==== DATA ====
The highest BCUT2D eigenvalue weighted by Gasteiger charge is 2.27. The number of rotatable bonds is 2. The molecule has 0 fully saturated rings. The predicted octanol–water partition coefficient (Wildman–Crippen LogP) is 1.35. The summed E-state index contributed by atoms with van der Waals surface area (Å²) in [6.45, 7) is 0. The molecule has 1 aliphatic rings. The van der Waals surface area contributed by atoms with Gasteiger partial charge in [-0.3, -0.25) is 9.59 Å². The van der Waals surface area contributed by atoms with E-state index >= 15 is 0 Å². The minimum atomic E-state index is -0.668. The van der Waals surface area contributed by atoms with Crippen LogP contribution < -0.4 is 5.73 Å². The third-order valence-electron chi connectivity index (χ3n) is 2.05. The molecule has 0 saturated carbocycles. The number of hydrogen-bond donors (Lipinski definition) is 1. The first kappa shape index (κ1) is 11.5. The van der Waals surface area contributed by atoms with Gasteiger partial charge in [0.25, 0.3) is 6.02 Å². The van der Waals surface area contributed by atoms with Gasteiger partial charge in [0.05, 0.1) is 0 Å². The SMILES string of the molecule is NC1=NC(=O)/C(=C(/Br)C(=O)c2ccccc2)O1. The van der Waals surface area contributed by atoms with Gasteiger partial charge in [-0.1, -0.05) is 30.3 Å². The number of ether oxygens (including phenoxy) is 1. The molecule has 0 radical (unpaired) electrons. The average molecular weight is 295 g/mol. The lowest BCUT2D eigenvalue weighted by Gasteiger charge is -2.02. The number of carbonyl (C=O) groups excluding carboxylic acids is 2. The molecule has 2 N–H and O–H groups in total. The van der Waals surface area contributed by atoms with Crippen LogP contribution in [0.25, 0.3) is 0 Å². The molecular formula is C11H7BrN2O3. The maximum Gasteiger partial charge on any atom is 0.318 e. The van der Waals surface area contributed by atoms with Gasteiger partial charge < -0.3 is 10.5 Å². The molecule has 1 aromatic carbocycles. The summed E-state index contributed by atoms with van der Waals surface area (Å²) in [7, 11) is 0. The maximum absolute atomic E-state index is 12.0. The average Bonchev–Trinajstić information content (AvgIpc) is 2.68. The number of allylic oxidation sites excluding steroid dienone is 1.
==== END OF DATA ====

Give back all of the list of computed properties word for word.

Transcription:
The highest BCUT2D eigenvalue weighted by Gasteiger charge is 2.27. The number of rotatable bonds is 2. The molecule has 0 fully saturated rings. The predicted octanol–water partition coefficient (Wildman–Crippen LogP) is 1.35. The summed E-state index contributed by atoms with van der Waals surface area (Å²) in [6.45, 7) is 0. The molecule has 1 aliphatic rings. The van der Waals surface area contributed by atoms with Gasteiger partial charge in [-0.3, -0.25) is 9.59 Å². The van der Waals surface area contributed by atoms with E-state index >= 15 is 0 Å². The minimum atomic E-state index is -0.668. The van der Waals surface area contributed by atoms with Crippen LogP contribution < -0.4 is 5.73 Å². The third-order valence-electron chi connectivity index (χ3n) is 2.05. The molecule has 0 saturated carbocycles. The number of hydrogen-bond donors (Lipinski definition) is 1. The first kappa shape index (κ1) is 11.5. The van der Waals surface area contributed by atoms with Gasteiger partial charge in [0.25, 0.3) is 6.02 Å². The van der Waals surface area contributed by atoms with Gasteiger partial charge in [0.05, 0.1) is 0 Å². The SMILES string of the molecule is NC1=NC(=O)/C(=C(/Br)C(=O)c2ccccc2)O1. The van der Waals surface area contributed by atoms with Gasteiger partial charge in [-0.1, -0.05) is 30.3 Å². The number of ether oxygens (including phenoxy) is 1. The molecule has 0 radical (unpaired) electrons. The average molecular weight is 295 g/mol. The lowest BCUT2D eigenvalue weighted by Gasteiger charge is -2.02. The number of carbonyl (C=O) groups excluding carboxylic acids is 2. The molecule has 2 N–H and O–H groups in total. The van der Waals surface area contributed by atoms with Crippen LogP contribution in [0.25, 0.3) is 0 Å². The molecular formula is C11H7BrN2O3. The maximum Gasteiger partial charge on any atom is 0.318 e. The van der Waals surface area contributed by atoms with Gasteiger partial charge < -0.3 is 10.5 Å². The molecule has 1 aromatic carbocycles. The summed E-state index contributed by atoms with van der Waals surface area (Å²) in [7, 11) is 0. The maximum absolute atomic E-state index is 12.0. The average Bonchev–Trinajstić information content (AvgIpc) is 2.68. The number of allylic oxidation sites excluding steroid dienone is 1.